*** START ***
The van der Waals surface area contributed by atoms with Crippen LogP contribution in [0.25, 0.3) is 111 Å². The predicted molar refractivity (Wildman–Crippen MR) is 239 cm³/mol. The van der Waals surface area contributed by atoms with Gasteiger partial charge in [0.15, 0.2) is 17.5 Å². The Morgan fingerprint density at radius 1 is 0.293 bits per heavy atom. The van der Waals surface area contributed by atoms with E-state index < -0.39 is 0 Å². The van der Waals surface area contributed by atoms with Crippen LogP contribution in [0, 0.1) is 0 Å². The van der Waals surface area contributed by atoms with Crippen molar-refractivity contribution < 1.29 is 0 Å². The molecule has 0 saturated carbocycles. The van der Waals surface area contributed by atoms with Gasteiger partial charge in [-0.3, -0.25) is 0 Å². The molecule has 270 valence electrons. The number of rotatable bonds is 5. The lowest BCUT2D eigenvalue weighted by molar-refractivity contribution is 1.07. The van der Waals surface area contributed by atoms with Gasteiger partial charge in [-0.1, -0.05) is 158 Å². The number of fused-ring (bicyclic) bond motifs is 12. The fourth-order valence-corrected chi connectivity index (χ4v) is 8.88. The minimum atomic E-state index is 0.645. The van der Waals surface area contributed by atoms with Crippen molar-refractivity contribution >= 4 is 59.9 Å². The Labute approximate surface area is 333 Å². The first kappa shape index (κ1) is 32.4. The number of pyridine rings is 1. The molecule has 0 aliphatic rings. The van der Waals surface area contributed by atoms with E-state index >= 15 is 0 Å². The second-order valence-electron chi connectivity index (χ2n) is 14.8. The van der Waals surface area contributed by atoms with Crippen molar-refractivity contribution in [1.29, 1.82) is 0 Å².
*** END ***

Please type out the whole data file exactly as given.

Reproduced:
The van der Waals surface area contributed by atoms with Crippen LogP contribution in [0.25, 0.3) is 111 Å². The predicted molar refractivity (Wildman–Crippen MR) is 239 cm³/mol. The van der Waals surface area contributed by atoms with Gasteiger partial charge in [0.15, 0.2) is 17.5 Å². The Morgan fingerprint density at radius 1 is 0.293 bits per heavy atom. The van der Waals surface area contributed by atoms with E-state index < -0.39 is 0 Å². The van der Waals surface area contributed by atoms with Crippen LogP contribution in [0, 0.1) is 0 Å². The van der Waals surface area contributed by atoms with Crippen molar-refractivity contribution < 1.29 is 0 Å². The molecule has 0 saturated carbocycles. The van der Waals surface area contributed by atoms with Gasteiger partial charge in [-0.3, -0.25) is 0 Å². The molecule has 270 valence electrons. The number of rotatable bonds is 5. The lowest BCUT2D eigenvalue weighted by molar-refractivity contribution is 1.07. The van der Waals surface area contributed by atoms with Gasteiger partial charge in [-0.1, -0.05) is 158 Å². The number of fused-ring (bicyclic) bond motifs is 12. The fourth-order valence-corrected chi connectivity index (χ4v) is 8.88. The minimum atomic E-state index is 0.645. The van der Waals surface area contributed by atoms with Crippen molar-refractivity contribution >= 4 is 59.9 Å². The Labute approximate surface area is 333 Å². The first kappa shape index (κ1) is 32.4. The number of pyridine rings is 1. The molecule has 0 aliphatic rings. The van der Waals surface area contributed by atoms with E-state index >= 15 is 0 Å². The second-order valence-electron chi connectivity index (χ2n) is 14.8. The van der Waals surface area contributed by atoms with Crippen molar-refractivity contribution in [1.29, 1.82) is 0 Å².